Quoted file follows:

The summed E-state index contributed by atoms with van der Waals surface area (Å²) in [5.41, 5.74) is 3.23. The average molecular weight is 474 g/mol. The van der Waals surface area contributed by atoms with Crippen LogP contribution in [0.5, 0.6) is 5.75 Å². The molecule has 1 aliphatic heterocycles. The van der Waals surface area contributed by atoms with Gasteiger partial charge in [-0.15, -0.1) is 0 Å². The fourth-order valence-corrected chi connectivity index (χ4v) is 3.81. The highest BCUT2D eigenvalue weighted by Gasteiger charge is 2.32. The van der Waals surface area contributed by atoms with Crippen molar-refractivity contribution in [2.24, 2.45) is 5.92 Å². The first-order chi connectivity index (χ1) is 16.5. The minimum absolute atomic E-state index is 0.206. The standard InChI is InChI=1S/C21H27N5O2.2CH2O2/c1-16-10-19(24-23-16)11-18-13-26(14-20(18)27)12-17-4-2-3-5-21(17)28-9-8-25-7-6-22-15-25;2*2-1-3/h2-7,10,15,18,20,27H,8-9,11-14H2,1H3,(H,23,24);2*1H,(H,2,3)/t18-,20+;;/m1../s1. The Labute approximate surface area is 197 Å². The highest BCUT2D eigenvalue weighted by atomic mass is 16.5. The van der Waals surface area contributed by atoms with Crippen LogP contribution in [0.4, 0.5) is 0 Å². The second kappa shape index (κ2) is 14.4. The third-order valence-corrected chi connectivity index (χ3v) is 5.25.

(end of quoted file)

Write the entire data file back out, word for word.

The summed E-state index contributed by atoms with van der Waals surface area (Å²) in [5.41, 5.74) is 3.23. The average molecular weight is 474 g/mol. The van der Waals surface area contributed by atoms with Crippen LogP contribution in [0.5, 0.6) is 5.75 Å². The molecule has 1 aliphatic heterocycles. The van der Waals surface area contributed by atoms with Gasteiger partial charge in [-0.15, -0.1) is 0 Å². The fourth-order valence-corrected chi connectivity index (χ4v) is 3.81. The highest BCUT2D eigenvalue weighted by Gasteiger charge is 2.32. The van der Waals surface area contributed by atoms with Crippen molar-refractivity contribution in [2.24, 2.45) is 5.92 Å². The first-order chi connectivity index (χ1) is 16.5. The minimum absolute atomic E-state index is 0.206. The standard InChI is InChI=1S/C21H27N5O2.2CH2O2/c1-16-10-19(24-23-16)11-18-13-26(14-20(18)27)12-17-4-2-3-5-21(17)28-9-8-25-7-6-22-15-25;2*2-1-3/h2-7,10,15,18,20,27H,8-9,11-14H2,1H3,(H,23,24);2*1H,(H,2,3)/t18-,20+;;/m1../s1. The Labute approximate surface area is 197 Å². The highest BCUT2D eigenvalue weighted by atomic mass is 16.5. The van der Waals surface area contributed by atoms with Crippen LogP contribution in [0.4, 0.5) is 0 Å². The second kappa shape index (κ2) is 14.4. The third-order valence-corrected chi connectivity index (χ3v) is 5.25.